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Building a better correction

Three lessons from new research on how to counter misinformation

Misperceptions, like zombies, are difficult to kill. A recent Kaiser Health Tracking Poll, for instance, found that the "death panel"... More

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Pick on someone your own size!

Why factcheckers should target lower-level politicians

Factcheckers often struggle to change the minds of skeptical voters. But what effect do they have on the politicians under... More

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The roots of the shutdown fight

Why reporters should go local in covering the House GOP

Washington is in full blame-game mode as the federal government moves into shutdown this morning, including facile attributions of blame... More

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It’s the second term, stupid!

Why journalists shouldn’t blame all of Obama’s problems on Syria

The media love simple narratives based on dramatic events, so it's no surprise that many journalists have suggested that President... More

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When coverage gets ahead of the facts

The consequences of covering dubious scandals and conspiracy theories

We often speculate about how media coverage could make people cynical about politics and government. But new political science research... More

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Get off the bus!

Why access-based campaign coverage is a dead end

CNN's Peter Hamby has written a must-read retrospective on coverage of the 2012 Romney campaign. His report, "Did Twitter Kill... More

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Shifting the goalposts on the IRS scandal

A critic tries to reinterpret the controversy

The Weekly Standard's Mark Hemingway objected Friday to my latest CJR post in a goalpost-shifting effort titled, "The Campaign to... More

Stop using ‘Brooklyn’ to mean hipster neighborhoods - Elite-oriented outlets typically only cover the borough’s most affluent, Manhattan-adjacent neighborhoods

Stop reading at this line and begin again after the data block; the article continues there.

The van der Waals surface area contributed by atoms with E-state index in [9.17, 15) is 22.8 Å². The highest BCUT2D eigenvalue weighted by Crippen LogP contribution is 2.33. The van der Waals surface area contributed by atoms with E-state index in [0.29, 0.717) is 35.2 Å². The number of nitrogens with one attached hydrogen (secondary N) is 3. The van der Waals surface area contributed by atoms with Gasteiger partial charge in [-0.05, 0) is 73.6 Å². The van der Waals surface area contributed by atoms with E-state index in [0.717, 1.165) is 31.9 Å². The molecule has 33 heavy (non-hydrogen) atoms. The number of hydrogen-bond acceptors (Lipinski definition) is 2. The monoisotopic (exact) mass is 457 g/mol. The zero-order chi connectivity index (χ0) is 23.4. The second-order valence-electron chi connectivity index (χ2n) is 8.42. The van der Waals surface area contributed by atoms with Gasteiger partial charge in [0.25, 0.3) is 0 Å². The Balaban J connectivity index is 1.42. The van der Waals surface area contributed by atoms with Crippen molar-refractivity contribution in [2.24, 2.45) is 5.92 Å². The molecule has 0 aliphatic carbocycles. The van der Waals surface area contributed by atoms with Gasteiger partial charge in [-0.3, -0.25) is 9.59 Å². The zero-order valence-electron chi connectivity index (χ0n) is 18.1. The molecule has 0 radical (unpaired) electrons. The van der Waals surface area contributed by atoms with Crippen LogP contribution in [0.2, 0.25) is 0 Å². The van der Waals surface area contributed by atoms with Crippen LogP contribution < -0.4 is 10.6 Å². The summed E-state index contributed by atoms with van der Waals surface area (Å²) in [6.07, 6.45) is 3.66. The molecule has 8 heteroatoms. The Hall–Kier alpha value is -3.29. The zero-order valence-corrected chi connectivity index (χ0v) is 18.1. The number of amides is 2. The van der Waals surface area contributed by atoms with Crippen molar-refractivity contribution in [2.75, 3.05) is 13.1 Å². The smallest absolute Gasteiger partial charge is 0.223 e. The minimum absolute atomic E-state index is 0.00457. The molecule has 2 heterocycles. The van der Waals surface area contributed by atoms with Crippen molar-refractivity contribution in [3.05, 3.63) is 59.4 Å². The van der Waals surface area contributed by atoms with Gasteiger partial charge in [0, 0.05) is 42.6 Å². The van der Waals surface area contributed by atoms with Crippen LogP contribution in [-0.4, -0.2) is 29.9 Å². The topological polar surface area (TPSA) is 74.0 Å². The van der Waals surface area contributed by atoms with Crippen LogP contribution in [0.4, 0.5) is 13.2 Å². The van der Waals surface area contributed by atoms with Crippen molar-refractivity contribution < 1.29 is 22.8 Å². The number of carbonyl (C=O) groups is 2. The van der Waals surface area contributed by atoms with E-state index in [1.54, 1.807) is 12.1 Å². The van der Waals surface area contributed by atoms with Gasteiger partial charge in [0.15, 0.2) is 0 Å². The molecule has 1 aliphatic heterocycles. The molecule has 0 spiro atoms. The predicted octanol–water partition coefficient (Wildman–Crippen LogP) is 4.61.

The Reporters Committee is about to start suing people to help journalists - Katie Townsend joins the organization as its first litigation director

How a Nebraska newspaper kicked off a major prison sentencing scandal - The Omaha World-Herald found that hundreds of inmates were being released early

On media freedom, United Nations plays by its own rules - Months of international crises raises the stakes for reporting on the UN, but investigative journalists remain without a right to information

Keep calm and write a headline worth reading - Ease up on the exaggerations because someday you may need those explosive adjectives when a truly big story lands


Adviser of high school paper that refused to use ‘Redskins’ suspended (Student Press Law Center)

“Amid a months-long battle with administrators for editorial control … the Playwickian’s faculty adviser was suspended for two days this week”

Apple’s ‘warrant canary’ disappears (GigaOm)

Apple included language in its first Transparency Report to say that it had not been subject to a Section 215 Patriot Act request. That language is now gone.

Trend Piece (New Yorker)

Buzzword, buzzword, buzzword. Isn’t the buzzword on your mind now? Perhaps it is on other people’s minds? Read on or you’ll be clueless, dated, and without any friends in the world. Buzzword again!

This Is How Joanna Coles Changed Cosmo (Refinery29)

The British reporter-turned-editor has made good on her promises to bring politics to the magazine, win some very big-deal journalism awards, and secure the most interesting exclusive interviews

Bloggingheads

Greg Marx discusses democracy and news with Tom Rosenstiel of the American Press Institute

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Who Owns What

The Business of Digital Journalism

A report from the Columbia University Graduate School of Journalism

Study Guides

Questions and exercises for journalism students.